FCA issues Final Notice publicly censuring former Worldspreads CEO, Conor Foley, for market abuse and banning him from performing any roles linked to regulated activity. The Final Notice follows a Decision Notice from July 2020 which also included a fine of £659K but Mr Foley subsequently provided evidence of serious financial hardship so the fine was replaced by a public censure. Mr Foley has also withdrawn his appeal to the Upper Tribunal. Mark Steward, Executive Director of Enforcement and Market Oversight at the FCA, said: 'Mr Foley misled investors in the Worldspreads Group and manipulated the market for its shares in a concerted and deliberate scheme. He should have no place in UK markets.'
FCA has published a Decision Notice for market abuse concerning Corrado Abbattista, a trader, portfolio manager, partner and Chief Investment Officer of Fenician Capital Management LLP, confirming a fine of £100K and a prohibition from conducting any functions in relation to a regulated activity. Mr Abbattista has referred the decision to the Upper Tribunal.
FCA is to repeat its Covid-19 survey of authorised firms to “understand the change in firms’ financial positions with time”.
ESMA publishes list of thresholds by Member States above which shareholders can be identified under the Shareholder Rights Directive.
The Complaints Commissioner published two final reports setting out recommendations for the FCA in relation to the Financial Services Register, where inaccurate information led a complainant to invest in a cloned firm, and regarding the FCA’s anticipatory duties under the Equality Act to make reasonable adjustments for those with disabilities.
The BOE has published a webpage setting out its priority areas for research over the coming years.
ESMA issues Call for Evidence in relation to its review of transparency requirements for equity and non-equity instruments under the MiFIR. ESMA is particularly interested in feedback on technical issues and policy gaps and any unclear provisions.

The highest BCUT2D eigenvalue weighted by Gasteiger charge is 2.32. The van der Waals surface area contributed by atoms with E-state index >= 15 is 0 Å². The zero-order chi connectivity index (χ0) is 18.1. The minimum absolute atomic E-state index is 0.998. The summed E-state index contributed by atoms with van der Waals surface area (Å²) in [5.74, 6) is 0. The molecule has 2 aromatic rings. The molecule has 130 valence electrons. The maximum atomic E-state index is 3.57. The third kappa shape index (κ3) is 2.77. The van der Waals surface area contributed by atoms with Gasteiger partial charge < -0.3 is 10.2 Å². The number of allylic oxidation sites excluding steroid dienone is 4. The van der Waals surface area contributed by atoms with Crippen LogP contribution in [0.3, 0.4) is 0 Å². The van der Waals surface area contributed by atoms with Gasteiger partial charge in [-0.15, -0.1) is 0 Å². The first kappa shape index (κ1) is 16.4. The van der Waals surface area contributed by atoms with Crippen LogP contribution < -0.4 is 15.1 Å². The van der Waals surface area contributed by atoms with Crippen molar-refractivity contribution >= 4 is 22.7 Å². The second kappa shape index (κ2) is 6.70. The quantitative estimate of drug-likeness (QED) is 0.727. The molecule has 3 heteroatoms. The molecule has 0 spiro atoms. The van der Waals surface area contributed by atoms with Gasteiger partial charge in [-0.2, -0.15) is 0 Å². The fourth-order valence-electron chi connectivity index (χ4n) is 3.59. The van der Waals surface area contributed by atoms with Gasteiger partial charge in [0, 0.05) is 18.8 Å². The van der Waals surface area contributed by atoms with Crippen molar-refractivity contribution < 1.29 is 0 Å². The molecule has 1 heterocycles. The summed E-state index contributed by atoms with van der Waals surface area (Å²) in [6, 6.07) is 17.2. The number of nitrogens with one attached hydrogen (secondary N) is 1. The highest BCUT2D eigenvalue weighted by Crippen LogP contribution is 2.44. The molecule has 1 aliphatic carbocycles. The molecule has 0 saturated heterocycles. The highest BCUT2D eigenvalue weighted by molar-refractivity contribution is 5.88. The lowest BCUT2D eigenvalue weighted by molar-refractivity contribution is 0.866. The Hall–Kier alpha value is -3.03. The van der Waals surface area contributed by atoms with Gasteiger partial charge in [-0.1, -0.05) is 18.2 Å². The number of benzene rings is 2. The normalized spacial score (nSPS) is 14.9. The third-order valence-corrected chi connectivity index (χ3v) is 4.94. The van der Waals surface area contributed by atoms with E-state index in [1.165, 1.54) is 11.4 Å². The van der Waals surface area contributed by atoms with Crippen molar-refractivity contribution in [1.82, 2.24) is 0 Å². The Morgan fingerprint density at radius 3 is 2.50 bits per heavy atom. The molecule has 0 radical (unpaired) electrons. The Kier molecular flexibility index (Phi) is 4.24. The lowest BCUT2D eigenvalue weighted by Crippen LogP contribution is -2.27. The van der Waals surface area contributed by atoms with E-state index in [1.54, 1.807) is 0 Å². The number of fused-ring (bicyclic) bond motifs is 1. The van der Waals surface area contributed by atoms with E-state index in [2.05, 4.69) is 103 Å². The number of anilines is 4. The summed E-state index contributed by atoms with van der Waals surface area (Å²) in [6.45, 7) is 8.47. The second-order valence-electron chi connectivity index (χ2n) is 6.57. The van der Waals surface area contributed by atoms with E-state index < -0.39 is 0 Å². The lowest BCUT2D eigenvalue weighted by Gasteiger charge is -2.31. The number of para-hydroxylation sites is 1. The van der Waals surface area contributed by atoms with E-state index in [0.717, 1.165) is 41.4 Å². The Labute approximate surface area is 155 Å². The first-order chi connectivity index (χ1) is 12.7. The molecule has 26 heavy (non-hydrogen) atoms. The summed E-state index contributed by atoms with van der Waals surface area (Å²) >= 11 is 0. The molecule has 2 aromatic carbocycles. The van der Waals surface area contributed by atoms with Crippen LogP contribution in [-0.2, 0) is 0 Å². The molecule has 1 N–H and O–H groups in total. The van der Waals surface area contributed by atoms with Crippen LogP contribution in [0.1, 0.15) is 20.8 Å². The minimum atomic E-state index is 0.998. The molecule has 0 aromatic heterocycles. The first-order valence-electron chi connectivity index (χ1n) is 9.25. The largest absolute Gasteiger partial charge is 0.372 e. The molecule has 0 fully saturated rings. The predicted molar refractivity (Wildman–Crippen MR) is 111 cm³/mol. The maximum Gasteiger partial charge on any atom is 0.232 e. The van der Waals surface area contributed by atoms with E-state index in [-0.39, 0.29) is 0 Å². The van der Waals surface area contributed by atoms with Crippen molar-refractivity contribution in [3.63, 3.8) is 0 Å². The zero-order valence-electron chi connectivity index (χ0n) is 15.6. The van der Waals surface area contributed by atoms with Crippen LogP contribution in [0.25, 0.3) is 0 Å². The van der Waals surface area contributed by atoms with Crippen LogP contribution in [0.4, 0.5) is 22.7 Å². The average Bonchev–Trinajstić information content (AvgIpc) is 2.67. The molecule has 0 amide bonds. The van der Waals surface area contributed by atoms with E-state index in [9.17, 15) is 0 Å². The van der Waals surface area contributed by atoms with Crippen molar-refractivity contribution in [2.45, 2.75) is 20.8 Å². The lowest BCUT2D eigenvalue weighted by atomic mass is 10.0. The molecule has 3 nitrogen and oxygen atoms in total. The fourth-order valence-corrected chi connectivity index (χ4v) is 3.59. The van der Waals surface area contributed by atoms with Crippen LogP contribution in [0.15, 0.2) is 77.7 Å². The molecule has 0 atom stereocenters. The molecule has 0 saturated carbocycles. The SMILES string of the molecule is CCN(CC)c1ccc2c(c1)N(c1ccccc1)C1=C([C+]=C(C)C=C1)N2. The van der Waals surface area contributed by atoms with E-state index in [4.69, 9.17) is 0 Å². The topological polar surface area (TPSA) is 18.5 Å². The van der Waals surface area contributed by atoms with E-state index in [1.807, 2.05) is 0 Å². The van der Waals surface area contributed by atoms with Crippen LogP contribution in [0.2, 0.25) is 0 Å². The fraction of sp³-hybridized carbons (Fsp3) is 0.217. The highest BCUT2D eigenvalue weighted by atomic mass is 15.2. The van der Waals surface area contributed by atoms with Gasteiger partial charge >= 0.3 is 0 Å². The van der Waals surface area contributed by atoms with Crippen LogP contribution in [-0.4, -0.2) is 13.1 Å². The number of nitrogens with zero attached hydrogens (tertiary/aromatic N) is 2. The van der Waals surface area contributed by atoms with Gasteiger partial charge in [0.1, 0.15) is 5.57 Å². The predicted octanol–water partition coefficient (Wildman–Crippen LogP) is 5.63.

The Working Group on Sterling Risk-Free Reference Rates published a statement of recommendations on standard market conventions for sterling loans based on SONIA compounded in arrears (the Working Group’s alternative to Sterling LIBOR) to support the transition away from the use of LIBOR.
EBA issues opinion on definition of credit institution and scope of authorisation under the Capital Requirements Directive (CRD) IV.
PRA updated its webpage on credit unions with letters sent to directors of category 5 credit unions setting out the findings of its 2020 assessment of these firms.
The European Supervisory Authorities (ESAs) published a survey on presentational aspects of product templates under various articles of the Sustainable Finance Disclosure Regulation. The survey focuses on pre-contractual and periodic disclosures by financial market participants, including alternative investment fund managers, UCITS management companies, insurance undertakings, institutions for occupational retirement provision, and pan-European personal pension product providers.
European Parliament's Committee on Economic and Monetary Affairs (ECON) published a draft report on the proposal for a Directive amending the MiFID II Directive in respect of information requirements, product governance and position limits to help the recovery from the COVID-19 pandemic.